Hickory track operator Kevin Piercy has seen Ogata come close to winning on so many occasions and was thrilled to finally see the driver take home a checkered flag of his own.
“Akinori is a very respectful driver to his competitors,” Piercy said. “He will race you hard but clean, and I think he has a lot of grit. Akinori is a tough customer who digs in week in and week out, so I was really happy to see him finally fulfill this opportunity.”
Piercy added that the Japanese driver’s victory Saturday reinforced Hickory’s history of producing diverse winners. Last year, current ARCA Menards Series driver Rajah Caruth joined Chris Bristol as a Black winner at the track. Annabeth Barnes-Crum, Gracie Trotter, Katie Hettinger and Kate Dallenbach are among the women drivers to find Victory Lane throughout Hickory’s storied history.
Yet what Piercy enjoyed the most about seeing Ogata add to that legacy was how popular the win was amongst not only his fellow competitors, but also the local fanbase that had watched him grind over the years.
The crowd response even surprised Ogata himself.
“It was so great and emotional to see American people cheering for me,” Ogata allowed. “I never imagined people would cheer for a Japanese driver, so that was such a great moment to have those people celebrate with me at the track.”
Piercy added that Ogata more than deserved the positive response from drivers and fans because of his dedication and hopes to see him remain a focal point of Hickory’s culture by one day contending for a track championship.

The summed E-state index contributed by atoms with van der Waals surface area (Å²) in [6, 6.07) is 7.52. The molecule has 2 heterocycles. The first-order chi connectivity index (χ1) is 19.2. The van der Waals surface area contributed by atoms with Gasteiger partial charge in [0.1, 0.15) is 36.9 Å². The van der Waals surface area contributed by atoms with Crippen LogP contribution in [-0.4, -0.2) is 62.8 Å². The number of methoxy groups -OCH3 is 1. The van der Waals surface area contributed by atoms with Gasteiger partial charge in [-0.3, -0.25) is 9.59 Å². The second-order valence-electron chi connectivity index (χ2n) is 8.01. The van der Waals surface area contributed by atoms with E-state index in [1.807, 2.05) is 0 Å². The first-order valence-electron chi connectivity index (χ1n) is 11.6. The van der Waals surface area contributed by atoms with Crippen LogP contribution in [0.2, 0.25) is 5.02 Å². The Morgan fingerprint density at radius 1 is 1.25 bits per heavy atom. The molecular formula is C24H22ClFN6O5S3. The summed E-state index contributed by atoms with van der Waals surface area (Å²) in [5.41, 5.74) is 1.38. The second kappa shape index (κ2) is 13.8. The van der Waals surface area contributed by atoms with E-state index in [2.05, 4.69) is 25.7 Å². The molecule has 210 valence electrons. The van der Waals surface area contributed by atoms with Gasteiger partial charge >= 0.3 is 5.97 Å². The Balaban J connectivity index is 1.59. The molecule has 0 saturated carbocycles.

“I would love to see Akinori have an opportunity to move up to Late Models,” Piercy said. “He needs a genuine chance to win a NASCAR Advance Auto Parts Weekly Series championship. It would be a great honor for him to go to the banquet and accept that trophy.”
Ogata has no intention of slowing down the momentum from Hickory even as he continues to deal with challenges on and off the track.
Staying in touch with his wife Eniko and two children Ken and Ryo has been difficult, as they now reside in Japan again, but he knows they are supporting his journey. He is eager to celebrate his first win with the family soon.
With his program making significant strides, Ogata is confident that he and his family will have plenty more to cheer about once the 2022 season ends.
“The car feels good, and the driver feels good,” Ogata said. “Everyone on the team is working very hard on the car, so I definitely believe we’re going to win more races at Hickory in the future.”
Outside of Hickory, Ogata is still dreaming big about what he wants to do with his NASCAR career. He still plans to make his debut in the NASCAR Cup Series sooner rather than later and is hoping to at least have an opportunity to race in the Daytona 500 before he eventually decides to retire.
As someone used to overcoming adversity, Ogata remains determined to pursue that Cup Series ride and keep alive a dream that has been ongoing for nearly two decades.